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London's Crossrail puts back opening to March 2021 at the latest

© Reuters. FILE PHOTO: A construction worker drags a trolley down a tunnel at the site for the new Crossrail station in Tottenham Court Road, in London

LONDON (Reuters) – London’s new flagship rail line connecting Heathrow Airport to the Canary Wharf financial district may not now open before 2021, more than two years behind schedule, the Crossrail project said on Thursday.

Billed as Europe’s most ambitious infrastructure project, the line, which runs under the capital, was supposed to open in December 2018, but was delayed shortly before the launch by problems with testing and the completion of signalling work.

When open, the Elizabeth Line, as the link has been named, will connect destinations such as Heathrow west of the city with the rail hub of Paddington, shopping districts such as Bond Street, Canary Wharf in the east, and beyond.

It is expected to carry about 500,000 passengers a day and alleviate pressure on the Victorian-era metro (subway) network, the Underground or Tube. An initial budget of around 15 billion pounds ($19 billion) has risen to 17.6 billion pounds.

“Crossrail is an immensely complex project and there will be challenges ahead,” new chief executive Mark Wild said. “This new plan will … allow this fantastic new railway to open around the end of next year.”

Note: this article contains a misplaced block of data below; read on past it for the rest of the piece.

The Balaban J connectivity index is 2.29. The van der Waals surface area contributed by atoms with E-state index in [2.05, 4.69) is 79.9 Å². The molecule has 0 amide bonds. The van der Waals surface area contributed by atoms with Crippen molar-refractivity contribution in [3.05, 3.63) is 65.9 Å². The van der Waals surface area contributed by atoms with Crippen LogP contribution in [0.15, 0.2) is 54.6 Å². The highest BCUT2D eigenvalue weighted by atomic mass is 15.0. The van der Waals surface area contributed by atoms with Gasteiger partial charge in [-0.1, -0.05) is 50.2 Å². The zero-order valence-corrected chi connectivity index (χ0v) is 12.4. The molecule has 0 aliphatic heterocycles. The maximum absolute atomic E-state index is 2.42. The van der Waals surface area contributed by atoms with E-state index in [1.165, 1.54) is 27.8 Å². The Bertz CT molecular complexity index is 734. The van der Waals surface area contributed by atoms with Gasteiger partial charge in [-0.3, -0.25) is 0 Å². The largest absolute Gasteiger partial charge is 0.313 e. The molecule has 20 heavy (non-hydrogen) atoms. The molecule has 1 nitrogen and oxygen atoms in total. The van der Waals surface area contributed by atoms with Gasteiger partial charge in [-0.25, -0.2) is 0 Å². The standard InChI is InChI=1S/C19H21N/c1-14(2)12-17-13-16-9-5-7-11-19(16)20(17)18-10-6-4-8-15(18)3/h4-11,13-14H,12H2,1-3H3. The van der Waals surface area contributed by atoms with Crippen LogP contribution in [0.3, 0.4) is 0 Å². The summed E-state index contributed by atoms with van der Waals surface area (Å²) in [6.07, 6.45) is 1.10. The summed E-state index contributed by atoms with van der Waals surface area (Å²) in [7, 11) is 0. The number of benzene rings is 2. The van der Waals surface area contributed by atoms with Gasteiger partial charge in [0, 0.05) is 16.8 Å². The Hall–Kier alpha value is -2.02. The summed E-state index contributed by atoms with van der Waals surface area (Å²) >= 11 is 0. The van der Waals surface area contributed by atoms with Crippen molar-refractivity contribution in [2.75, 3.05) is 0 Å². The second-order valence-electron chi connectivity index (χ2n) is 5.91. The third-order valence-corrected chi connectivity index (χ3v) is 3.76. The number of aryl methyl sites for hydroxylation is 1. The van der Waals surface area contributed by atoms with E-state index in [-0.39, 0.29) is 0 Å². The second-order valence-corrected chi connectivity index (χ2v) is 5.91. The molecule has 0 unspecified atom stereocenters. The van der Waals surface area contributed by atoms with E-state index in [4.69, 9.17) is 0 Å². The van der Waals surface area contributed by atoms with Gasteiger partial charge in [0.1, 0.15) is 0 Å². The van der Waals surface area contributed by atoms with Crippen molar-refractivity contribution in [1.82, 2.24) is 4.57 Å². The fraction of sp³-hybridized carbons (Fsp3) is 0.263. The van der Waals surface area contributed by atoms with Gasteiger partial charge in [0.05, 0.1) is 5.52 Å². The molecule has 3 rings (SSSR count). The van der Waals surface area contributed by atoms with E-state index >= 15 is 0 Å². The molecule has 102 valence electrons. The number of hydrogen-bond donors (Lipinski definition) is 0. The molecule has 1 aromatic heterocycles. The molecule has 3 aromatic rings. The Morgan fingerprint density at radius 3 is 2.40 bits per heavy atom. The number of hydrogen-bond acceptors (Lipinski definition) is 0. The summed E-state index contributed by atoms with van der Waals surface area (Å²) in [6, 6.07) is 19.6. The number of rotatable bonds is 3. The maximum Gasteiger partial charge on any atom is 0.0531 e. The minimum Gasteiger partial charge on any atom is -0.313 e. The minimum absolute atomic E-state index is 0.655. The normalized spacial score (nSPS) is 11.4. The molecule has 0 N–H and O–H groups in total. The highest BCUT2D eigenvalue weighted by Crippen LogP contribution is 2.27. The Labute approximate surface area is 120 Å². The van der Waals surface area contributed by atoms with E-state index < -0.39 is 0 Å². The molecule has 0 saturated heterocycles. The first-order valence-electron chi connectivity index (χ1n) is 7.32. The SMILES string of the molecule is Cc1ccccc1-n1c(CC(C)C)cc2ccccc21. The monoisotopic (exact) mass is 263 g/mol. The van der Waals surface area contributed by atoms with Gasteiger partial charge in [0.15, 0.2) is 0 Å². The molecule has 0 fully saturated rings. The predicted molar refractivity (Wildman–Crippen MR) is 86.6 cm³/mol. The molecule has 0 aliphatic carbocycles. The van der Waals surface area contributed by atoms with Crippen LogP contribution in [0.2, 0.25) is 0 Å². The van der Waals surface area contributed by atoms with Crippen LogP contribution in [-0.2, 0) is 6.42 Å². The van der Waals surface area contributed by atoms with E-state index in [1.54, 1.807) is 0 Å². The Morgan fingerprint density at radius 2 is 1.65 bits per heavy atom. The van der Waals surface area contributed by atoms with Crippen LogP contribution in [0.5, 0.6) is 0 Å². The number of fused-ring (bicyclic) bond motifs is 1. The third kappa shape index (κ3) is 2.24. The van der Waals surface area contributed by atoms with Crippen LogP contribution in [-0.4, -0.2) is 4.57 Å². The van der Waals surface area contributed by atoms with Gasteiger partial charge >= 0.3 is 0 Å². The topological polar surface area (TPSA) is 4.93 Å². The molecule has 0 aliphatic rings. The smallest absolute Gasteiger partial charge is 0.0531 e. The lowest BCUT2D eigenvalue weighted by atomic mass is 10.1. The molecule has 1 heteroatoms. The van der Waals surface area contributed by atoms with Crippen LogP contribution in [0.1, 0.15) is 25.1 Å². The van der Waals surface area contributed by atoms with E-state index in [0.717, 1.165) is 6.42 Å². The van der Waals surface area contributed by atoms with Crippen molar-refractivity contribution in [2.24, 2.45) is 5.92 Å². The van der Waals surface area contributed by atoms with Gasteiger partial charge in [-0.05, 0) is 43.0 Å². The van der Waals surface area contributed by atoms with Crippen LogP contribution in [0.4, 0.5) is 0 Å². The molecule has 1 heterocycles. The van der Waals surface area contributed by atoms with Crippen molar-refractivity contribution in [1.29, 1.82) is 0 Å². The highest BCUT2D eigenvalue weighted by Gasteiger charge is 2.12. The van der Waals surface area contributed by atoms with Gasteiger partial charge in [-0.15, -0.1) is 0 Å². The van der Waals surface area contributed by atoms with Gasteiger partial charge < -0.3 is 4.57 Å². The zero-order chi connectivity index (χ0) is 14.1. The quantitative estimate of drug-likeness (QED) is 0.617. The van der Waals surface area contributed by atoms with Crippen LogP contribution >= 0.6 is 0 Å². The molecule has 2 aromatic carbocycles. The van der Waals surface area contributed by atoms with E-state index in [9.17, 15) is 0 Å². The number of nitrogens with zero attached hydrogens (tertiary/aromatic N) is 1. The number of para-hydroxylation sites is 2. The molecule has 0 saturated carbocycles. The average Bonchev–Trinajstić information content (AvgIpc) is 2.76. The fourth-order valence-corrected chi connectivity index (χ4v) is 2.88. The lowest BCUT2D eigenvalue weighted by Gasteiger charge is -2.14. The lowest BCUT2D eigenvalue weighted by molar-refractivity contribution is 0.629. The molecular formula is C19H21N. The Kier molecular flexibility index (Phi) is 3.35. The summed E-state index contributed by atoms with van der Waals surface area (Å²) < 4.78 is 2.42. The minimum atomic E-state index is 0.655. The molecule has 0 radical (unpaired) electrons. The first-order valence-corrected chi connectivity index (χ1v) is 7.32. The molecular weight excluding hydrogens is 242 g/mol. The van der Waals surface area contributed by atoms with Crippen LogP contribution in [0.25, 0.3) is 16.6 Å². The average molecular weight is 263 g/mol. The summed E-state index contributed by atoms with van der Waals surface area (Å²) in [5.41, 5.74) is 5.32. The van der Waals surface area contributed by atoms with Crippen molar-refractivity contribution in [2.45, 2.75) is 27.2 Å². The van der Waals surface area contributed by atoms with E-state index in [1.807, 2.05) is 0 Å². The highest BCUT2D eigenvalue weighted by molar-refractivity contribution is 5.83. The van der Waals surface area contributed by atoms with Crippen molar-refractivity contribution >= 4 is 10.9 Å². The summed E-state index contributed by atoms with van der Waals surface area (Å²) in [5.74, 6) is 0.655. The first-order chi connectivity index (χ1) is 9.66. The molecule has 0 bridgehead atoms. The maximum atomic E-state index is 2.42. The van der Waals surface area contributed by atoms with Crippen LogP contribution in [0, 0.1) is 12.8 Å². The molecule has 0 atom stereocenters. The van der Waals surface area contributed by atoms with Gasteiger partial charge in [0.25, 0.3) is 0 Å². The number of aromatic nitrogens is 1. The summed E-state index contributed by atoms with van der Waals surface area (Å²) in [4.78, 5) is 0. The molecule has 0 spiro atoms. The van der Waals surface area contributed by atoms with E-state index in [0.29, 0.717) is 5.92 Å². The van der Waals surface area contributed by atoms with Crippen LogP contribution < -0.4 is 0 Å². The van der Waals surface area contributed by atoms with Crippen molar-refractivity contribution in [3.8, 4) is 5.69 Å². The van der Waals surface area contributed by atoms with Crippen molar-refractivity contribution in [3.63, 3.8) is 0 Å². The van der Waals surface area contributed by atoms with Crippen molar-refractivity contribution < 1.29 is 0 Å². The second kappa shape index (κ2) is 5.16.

Among the remaining tasks are building and testing the software to integrate the train operating systems with signalling systems; testing station and tunnel systems; and running train trials.

Crossrail said it had identified a six-month window, with a midpoint at the end of 2020, for it to open the central section of the line between Paddington and Abbey Wood to the east of London. All stations on the route will open apart from Bond Street, which has further problems.

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Once the section has opened, trains will run on the whole line as soon as possible. Crossrail will also provide more specific estimates as the line gets nearer to completion.

Crossrail’s chairman said he knew it needed to rebuild trust with its stakeholders after the lengthy delays.

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